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Foxcatcher review



The year of my personal delayed reactions continues.  Three of my favorite films this year have taken a day or two to sink in (in some cases a week or more), they took some time and contemplation for me to appreciate how wonderful they were. Frank, Birdman and Foxcatcher were all films that I knew I enjoyed when I left the theater but it took sometime for me to realize the degree to witch I enjoyed them. Some films value diminishes as time passes but the great ones appreciate in value.

Foxcatcher is described as -The greatest Olympic Wrestling Champion brother team joins Team Foxcatcher lead by multimillionaire sponsor John E. du Pont as they train for the 1988 games in Seoul - a union that leads to unlikely circumstances, but that in no way does justice to the film that Bennett Miller has created. Much like his previous film Moneyball, its a movie far better seen than discussed. That's not to say that both films will/have not inspired interesting conversations but that both films are understated character studies and must be seen to be appreciated.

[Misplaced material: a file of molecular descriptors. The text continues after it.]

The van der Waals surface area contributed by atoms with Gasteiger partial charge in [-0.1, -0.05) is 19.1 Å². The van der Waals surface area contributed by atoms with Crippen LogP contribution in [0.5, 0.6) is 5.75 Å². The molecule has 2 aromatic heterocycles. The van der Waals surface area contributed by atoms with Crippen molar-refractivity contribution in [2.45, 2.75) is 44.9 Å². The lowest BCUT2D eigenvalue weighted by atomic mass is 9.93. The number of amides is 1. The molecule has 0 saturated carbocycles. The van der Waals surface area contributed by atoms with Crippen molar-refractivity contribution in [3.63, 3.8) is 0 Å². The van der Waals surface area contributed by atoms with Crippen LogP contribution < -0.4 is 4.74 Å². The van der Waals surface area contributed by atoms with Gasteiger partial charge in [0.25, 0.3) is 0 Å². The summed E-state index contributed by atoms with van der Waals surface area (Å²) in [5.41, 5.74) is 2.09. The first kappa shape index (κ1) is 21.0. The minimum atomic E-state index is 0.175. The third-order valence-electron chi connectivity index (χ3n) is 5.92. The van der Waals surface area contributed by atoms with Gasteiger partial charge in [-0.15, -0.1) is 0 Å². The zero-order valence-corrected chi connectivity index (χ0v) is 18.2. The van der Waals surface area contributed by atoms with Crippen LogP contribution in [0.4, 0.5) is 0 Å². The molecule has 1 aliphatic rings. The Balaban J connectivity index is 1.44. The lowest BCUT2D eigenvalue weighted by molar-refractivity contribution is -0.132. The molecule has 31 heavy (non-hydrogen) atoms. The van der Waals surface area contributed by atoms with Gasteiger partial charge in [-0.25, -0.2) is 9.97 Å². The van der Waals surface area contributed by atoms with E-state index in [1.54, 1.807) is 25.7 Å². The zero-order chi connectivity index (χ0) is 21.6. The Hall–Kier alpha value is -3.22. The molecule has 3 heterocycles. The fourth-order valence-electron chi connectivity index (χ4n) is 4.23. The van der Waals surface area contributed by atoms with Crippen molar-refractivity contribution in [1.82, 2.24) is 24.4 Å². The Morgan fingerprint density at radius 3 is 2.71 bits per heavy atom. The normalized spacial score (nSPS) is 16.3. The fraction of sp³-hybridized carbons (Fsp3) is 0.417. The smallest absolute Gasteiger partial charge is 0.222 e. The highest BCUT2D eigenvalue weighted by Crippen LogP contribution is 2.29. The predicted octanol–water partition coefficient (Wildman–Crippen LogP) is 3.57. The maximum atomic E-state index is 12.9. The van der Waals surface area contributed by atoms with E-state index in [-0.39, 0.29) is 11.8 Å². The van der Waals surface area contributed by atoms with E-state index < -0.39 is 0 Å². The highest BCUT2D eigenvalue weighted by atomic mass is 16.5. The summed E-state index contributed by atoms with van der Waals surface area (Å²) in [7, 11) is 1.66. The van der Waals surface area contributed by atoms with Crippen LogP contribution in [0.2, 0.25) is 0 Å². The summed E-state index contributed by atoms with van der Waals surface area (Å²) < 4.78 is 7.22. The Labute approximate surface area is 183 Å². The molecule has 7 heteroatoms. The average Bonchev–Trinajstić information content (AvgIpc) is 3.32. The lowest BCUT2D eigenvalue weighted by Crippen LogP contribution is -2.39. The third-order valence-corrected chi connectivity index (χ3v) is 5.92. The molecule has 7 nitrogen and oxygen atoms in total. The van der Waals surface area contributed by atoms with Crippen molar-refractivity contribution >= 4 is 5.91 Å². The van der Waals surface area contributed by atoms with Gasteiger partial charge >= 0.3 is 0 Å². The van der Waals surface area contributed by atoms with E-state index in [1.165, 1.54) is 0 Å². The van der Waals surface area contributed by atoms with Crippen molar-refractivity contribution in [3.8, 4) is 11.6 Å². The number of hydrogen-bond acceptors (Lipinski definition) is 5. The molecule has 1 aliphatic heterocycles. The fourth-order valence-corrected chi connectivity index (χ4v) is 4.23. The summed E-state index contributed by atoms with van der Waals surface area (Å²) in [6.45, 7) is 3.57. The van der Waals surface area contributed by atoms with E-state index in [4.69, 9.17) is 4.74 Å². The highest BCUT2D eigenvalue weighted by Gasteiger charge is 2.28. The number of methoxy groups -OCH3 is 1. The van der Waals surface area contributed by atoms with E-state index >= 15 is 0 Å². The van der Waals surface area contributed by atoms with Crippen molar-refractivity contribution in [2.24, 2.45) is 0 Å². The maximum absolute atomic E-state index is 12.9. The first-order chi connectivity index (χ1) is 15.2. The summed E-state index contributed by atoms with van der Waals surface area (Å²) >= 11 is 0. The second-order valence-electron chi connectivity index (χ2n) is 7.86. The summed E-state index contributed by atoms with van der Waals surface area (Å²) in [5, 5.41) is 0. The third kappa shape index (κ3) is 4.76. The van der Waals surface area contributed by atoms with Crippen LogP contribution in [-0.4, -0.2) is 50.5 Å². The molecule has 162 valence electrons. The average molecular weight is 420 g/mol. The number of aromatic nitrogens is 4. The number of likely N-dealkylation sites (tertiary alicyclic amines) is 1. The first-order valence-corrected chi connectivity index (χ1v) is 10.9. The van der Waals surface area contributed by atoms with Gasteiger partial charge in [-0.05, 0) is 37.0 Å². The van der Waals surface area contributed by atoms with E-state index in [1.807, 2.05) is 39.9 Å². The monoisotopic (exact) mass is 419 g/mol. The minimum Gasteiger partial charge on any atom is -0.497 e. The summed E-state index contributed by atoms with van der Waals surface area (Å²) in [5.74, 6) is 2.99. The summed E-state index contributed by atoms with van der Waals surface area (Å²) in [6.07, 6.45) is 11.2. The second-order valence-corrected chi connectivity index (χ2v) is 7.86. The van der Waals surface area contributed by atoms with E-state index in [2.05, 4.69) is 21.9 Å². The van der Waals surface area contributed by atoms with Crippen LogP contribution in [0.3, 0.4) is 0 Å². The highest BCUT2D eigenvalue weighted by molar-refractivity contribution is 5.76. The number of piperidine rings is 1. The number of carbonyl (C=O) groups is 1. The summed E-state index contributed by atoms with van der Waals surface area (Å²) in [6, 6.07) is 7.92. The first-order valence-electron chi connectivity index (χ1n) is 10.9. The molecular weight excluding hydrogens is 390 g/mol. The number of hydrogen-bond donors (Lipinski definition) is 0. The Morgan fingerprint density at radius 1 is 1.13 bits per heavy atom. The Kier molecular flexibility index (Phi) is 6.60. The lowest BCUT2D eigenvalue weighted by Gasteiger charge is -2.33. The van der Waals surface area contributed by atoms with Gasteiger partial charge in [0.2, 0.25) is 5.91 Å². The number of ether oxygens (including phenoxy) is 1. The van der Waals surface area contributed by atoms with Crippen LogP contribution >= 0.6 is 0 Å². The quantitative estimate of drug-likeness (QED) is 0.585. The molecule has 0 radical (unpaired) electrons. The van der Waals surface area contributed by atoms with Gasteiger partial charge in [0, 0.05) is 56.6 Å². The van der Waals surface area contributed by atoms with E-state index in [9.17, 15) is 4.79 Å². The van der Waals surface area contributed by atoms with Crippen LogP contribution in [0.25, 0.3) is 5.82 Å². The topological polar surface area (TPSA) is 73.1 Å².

The acting in the film is across the board spectacular. Steve Carell gives a career best performance as John E du Pont, his characterization of this man while not completely true to the man himself, is brilliantly layered and nuanced. His thoughts are never telegraphed through his words, we given insight through his expressions and posture. Carell gives an incredibly physical performance that unlike his previous work is never really played for laughs. His character is unnerving to watch. Channing Tatum is also giving a breakout performance as Olympic wrestler Mark Schultz. 

If you know where this story is heading it in no way takes away from the pleasure of watching it. This movie isn't about the ending and its not really about the chain of events that propelled these men to their eventual fates. This is a character study. The pleasure of this film is watching the actors.  Don't get me wrong this isn't a light hearted take on some serious material but rather a compelling, deliberately paced decidedly dour examination of three men. 

The true story of John du Pont is well covered and publicized but if you're not familiar with it watch this movie first, then go back and read up on this man. He had a pretty interesting life and to the filmmakers credit this is a part of the story that I was not familiar with at all. Most biopics become a greatest hits of someones life and rarely shed new light on familar events. While this movie only touches on what would eventually become du Ponts legacy it fleshes out that story in an incredibly effective manor. 

I wish I would have seen this film before I compiled my top ten of 2014 because this would have been in the top three if not the #1 spot.  


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